Responding to today’s Spring Budget, Cllr Judith Blake, leader of Leeds City Council and chair of Core Cities UK, said:
This is a budget underpinned by continued austerity that will actually make life harder for some of the most vulnerable people in our cities.
Yesterday, the RSA unveiled the findings of its Inclusive Growth Commission, an independent wide-ranging report, supported by Core Cities UK. If the current government is serious about creating a ‘shared society’ and an ‘economy that works for everyone’ it needs to follow some of the RSA’s recommendations, including rethinking our definitions of economic growth and resetting the relationship between an overly centralised state and local places.
Core Cities leaders and mayors are finding, as stated in the RSA report, that cutting services in cities is counter-productive, actually increasing the eventual costs to the state.
What the country needs right now is greater investment in preventative services and more power to place so we can create a joined-up, smarter state that reduces waste and duplication and takes accounts of people’s needs. Meanwhile, the Chancellor’s attempts to alleviate the social care crisis, which already include an unfair council tax precept, are still less than adequate. However, we anticipate and look forward to contributing to the Green Paper on social care that will be published later this year.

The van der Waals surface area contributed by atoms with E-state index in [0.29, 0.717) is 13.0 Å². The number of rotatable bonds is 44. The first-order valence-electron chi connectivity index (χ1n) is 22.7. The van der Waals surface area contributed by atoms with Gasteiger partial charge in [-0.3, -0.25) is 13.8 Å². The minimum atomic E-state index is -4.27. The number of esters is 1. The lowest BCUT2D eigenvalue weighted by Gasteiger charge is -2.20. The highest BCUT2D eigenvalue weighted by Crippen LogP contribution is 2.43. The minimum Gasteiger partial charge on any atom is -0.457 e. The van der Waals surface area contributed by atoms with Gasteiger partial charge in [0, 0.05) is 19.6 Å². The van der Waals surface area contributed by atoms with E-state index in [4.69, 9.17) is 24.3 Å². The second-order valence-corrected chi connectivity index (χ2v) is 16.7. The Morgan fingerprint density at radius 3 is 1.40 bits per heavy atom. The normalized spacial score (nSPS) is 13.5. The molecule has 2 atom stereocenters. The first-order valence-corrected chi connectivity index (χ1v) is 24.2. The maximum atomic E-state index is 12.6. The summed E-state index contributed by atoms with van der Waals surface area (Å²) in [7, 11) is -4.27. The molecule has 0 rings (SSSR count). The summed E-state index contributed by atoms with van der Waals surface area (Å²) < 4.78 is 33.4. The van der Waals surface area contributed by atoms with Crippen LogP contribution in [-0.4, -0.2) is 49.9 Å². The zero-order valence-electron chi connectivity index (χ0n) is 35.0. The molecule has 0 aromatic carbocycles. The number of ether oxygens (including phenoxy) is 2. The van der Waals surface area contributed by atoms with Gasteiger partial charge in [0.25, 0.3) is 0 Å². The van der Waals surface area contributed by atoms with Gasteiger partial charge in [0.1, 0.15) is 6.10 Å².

The Chancellor’s announcements on business rate relief will require further study, so we can work out the potential fiscal effects given the proposed retention of business rates by English Core Cities in 2020.
We will also look carefully at Government plans for changes to the A-Level and skills system, but we will continue to argue that only by fully devolving education and skills budgets can we transform the prospects of our cities’ people and create greater prosperity for all.
In addition, productivity – despite measures by chancellors of all political colours over the last two decades – is still flat-lining. The economy has key structural weaknesses that we believe an approach based around empowering UK cities holds the key to fixing.
Given the right levers and freedoms the Core Cities can put £66bn a year into the UK economy, more than enough to give us ‘fuel in the tank’ for a future outside the European Union.
At a time of great change for our nation, the Chancellor has delivered an underwhelming, ‘steady as she goes’ budget that will do little to help our cities fulfil their vast potential.